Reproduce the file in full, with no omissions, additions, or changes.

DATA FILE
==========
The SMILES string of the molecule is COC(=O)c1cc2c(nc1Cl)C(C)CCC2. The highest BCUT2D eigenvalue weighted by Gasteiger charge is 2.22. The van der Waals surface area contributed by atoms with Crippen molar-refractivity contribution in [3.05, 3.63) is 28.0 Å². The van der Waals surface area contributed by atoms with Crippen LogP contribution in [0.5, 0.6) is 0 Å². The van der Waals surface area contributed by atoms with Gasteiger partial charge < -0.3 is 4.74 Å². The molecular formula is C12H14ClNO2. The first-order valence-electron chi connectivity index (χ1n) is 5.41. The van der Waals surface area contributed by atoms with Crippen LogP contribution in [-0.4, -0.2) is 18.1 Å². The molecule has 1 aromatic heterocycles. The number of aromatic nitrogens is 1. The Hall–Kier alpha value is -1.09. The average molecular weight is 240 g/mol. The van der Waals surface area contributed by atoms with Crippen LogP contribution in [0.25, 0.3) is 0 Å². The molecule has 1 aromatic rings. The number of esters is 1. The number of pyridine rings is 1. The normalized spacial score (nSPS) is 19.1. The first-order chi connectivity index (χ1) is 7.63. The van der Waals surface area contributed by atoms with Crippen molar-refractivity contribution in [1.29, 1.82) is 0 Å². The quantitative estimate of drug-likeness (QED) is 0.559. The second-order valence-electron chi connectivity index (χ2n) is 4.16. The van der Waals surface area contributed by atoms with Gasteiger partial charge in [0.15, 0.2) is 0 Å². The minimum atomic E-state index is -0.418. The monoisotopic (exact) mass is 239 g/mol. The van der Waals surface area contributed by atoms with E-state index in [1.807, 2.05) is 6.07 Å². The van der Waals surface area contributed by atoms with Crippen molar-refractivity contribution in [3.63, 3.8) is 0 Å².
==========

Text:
The SMILES string of the molecule is COC(=O)c1cc2c(nc1Cl)C(C)CCC2. The highest BCUT2D eigenvalue weighted by Gasteiger charge is 2.22. The van der Waals surface area contributed by atoms with Crippen molar-refractivity contribution in [3.05, 3.63) is 28.0 Å². The van der Waals surface area contributed by atoms with Crippen LogP contribution in [0.5, 0.6) is 0 Å². The van der Waals surface area contributed by atoms with Gasteiger partial charge < -0.3 is 4.74 Å². The molecular formula is C12H14ClNO2. The first-order valence-electron chi connectivity index (χ1n) is 5.41. The van der Waals surface area contributed by atoms with Crippen LogP contribution in [-0.4, -0.2) is 18.1 Å². The molecule has 1 aromatic heterocycles. The number of aromatic nitrogens is 1. The Hall–Kier alpha value is -1.09. The average molecular weight is 240 g/mol. The van der Waals surface area contributed by atoms with Crippen LogP contribution in [0.25, 0.3) is 0 Å². The molecule has 1 aromatic rings. The number of esters is 1. The number of pyridine rings is 1. The normalized spacial score (nSPS) is 19.1. The first-order chi connectivity index (χ1) is 7.63. The van der Waals surface area contributed by atoms with Crippen molar-refractivity contribution in [1.29, 1.82) is 0 Å². The quantitative estimate of drug-likeness (QED) is 0.559. The second-order valence-electron chi connectivity index (χ2n) is 4.16. The van der Waals surface area contributed by atoms with Gasteiger partial charge in [0.15, 0.2) is 0 Å². The minimum atomic E-state index is -0.418. The monoisotopic (exact) mass is 239 g/mol. The van der Waals surface area contributed by atoms with E-state index in [1.807, 2.05) is 6.07 Å². The van der Waals surface area contributed by atoms with Crippen molar-refractivity contribution in [3.63, 3.8) is 0 Å².